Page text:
November 4, 2019
Trump: Putting the Option in Adoption

Trump: Putting the Option in Adoption

Tony Perkins

"Leaving the hospital without my daughter was the single hardest thing I'd ever done," Adrian remembers. She thinks about watching the hospital clock tick down to the moment she'd have to say goodbye. In those final minutes, she thought her heart might shatter. "I was broken." She swaddled the tiny fingers and toes one last time before a hand came to rest on hers. It was her adoption social worker. Adrian looked into her face and knew she was doing the right thing.

This wasn't supposed to happen to people like her. A junior at a Christian college, Adrian remembers the terror of holding a positive pregnancy test in her hands. "I recoiled in fear and shame," she says. How would she explain this to her parents? "I held several leadership positions at the Christian university I attended. I was a Resident Assistant in a dormitory. I was an editor for our campus newspaper, and editor-in-chief of our school magazine. I was an A-student... An unplanned pregnancy was not part of my meticulously planned life... Loneliness enveloped me."

Scared about her friends' reactions and losing her positions at school, she hid her pregnancy for the entire spring semester. She dreamed about life as a mom, but over time, Adrian admits, "those dreams faded with the realization that I wasn't prepared to be a parent. At the time, I wasn't capable of giving my baby everything she deserved. In the end, my boyfriend and I made the heart wrenching decision to move forward with an adoption plan."

If she couldn't keep the baby, then Adrian says the one thing she could control was who could. Since it was her choice to carry her daughter to term, she wanted the freedom to choose the parents. It was her deepest desire to put her baby in a home with a married mom and dad who "shared the same Christian faith and family goals that I did." Having that choice, she explains, gave her peace. "The moment I walked into Hope's Promise, a faith-based adoption agency located in Castle Rock, Colorado, I knew I'd found a safe place."

Years later, the thought of someone taking that away from her -- or any young mom -- is horrifying. "Birth moms have a right to have their voices heard," she insists. When liberal activists started punishing adoption agencies for placing kids in homes with matching beliefs, Adrian refused to stay silent. She watched as the dominos started to fall in places like Philadelphia, Massachusetts, Illinois, California, and D.C. where groups like Hope's Promise were given a choice: start ignoring the wishes of moms like Adrian, pay crushing fines, or shut down. Every woman who makes the courageous decision to give up her baby "deserves the same right to choose which agency will represent her in the adoption process."

The Trump administration couldn't agree more. And on Friday, the first day of National Adoption Month, HHS kicked off the celebration by announcing a change years in the making. For the first time since Barack Obama, adoption agencies won't have to violate their faith -- or parents' wishes -- in placing kids. Under a new rule proposed by the president's team, faith-based providers will be able to continue to serve their communities in a manner consistent with their religious beliefs.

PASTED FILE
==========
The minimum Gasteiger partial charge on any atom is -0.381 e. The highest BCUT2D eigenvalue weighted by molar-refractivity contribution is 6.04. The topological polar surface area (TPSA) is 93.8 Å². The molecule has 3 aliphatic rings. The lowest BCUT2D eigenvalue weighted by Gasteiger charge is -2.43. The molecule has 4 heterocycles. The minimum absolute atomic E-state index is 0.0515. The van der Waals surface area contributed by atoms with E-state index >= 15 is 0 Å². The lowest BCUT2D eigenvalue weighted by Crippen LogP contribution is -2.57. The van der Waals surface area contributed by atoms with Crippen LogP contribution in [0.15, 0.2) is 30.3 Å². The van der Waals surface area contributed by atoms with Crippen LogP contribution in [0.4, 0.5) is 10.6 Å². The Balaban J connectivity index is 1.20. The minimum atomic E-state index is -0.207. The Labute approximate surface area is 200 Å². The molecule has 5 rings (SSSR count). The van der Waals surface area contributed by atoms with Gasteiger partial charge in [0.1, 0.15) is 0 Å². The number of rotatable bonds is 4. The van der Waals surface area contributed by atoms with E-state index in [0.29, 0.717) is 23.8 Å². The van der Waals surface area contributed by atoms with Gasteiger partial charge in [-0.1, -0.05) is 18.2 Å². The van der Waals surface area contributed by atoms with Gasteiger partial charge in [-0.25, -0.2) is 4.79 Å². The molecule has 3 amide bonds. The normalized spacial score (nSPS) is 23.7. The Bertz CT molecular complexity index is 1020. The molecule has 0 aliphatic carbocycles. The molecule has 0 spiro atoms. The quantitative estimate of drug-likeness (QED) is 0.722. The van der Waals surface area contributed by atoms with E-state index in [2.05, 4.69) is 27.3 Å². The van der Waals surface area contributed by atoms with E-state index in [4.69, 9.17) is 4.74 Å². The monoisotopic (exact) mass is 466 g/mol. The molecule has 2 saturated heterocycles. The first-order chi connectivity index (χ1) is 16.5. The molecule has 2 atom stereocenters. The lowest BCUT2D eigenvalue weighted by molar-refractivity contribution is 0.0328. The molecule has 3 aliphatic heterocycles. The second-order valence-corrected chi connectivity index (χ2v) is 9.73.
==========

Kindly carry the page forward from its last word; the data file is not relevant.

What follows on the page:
That doesn't mean same-sex couples can't adopt children. The liberal media -- and its hysterical headline writers -- would love for you to believe that. But this rule has nothing to do with outlawing gay adoption or discrimination of any kind. The same adoption agencies that matched other families with kids before this bill will still be matching them with kids after. That's because this debate has never been about banning LGBT adoption -- it's about letting everyone operate by their own set of beliefs.

"Choosing to place your child for adoption is the hardest decision that I've ever made," birth mom Kelly Clemente says, "but what gave me reassurance was that at least I had control over the family that I was choosing. And for me that did include faith. They were committed to raising that child in a Christian home. I can understand why people might perceive that as intolerance, but what I would tell them is that when you're pregnant, that child is yours. If your priority is matching that family's faith to yours, that's your prerogative."

Rep. Mike Kelly (R-Pa.), one of the biggest champions of religious freedom in adoption and foster care, wants people to know, "This is not a fight that conservatives or the faith-based community started... The Left's faith-shaming cannot be permitted to close the doors of one more adoption or foster care center in our country. For all the parents and providers who have been targeted and bullied by activists both inside and outside of government, [this] is a sign of hope."

For more on the debate and what this new rule would mean for parents and charities, check out Mary Beth Waddell's new Townhall column here.